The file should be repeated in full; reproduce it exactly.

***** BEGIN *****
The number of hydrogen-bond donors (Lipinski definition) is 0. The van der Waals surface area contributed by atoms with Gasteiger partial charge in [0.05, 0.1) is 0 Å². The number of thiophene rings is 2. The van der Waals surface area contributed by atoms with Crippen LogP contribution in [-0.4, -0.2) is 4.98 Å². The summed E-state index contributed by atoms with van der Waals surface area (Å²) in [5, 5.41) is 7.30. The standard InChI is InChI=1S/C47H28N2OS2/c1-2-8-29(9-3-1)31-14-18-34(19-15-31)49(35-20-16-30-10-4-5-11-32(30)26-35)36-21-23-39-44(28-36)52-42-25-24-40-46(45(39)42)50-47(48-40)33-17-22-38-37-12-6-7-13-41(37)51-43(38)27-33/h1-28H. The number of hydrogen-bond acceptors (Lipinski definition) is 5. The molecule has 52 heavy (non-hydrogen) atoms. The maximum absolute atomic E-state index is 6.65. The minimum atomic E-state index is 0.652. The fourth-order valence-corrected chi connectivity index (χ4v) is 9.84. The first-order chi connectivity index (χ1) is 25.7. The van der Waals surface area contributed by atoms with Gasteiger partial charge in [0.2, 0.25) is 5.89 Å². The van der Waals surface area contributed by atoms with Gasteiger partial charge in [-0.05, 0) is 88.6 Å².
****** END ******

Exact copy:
The number of hydrogen-bond donors (Lipinski definition) is 0. The van der Waals surface area contributed by atoms with Gasteiger partial charge in [0.05, 0.1) is 0 Å². The number of thiophene rings is 2. The van der Waals surface area contributed by atoms with Crippen LogP contribution in [-0.4, -0.2) is 4.98 Å². The summed E-state index contributed by atoms with van der Waals surface area (Å²) in [5, 5.41) is 7.30. The standard InChI is InChI=1S/C47H28N2OS2/c1-2-8-29(9-3-1)31-14-18-34(19-15-31)49(35-20-16-30-10-4-5-11-32(30)26-35)36-21-23-39-44(28-36)52-42-25-24-40-46(45(39)42)50-47(48-40)33-17-22-38-37-12-6-7-13-41(37)51-43(38)27-33/h1-28H. The number of hydrogen-bond acceptors (Lipinski definition) is 5. The molecule has 52 heavy (non-hydrogen) atoms. The maximum absolute atomic E-state index is 6.65. The minimum atomic E-state index is 0.652. The fourth-order valence-corrected chi connectivity index (χ4v) is 9.84. The first-order chi connectivity index (χ1) is 25.7. The van der Waals surface area contributed by atoms with Gasteiger partial charge in [0.2, 0.25) is 5.89 Å². The van der Waals surface area contributed by atoms with Gasteiger partial charge in [-0.05, 0) is 88.6 Å².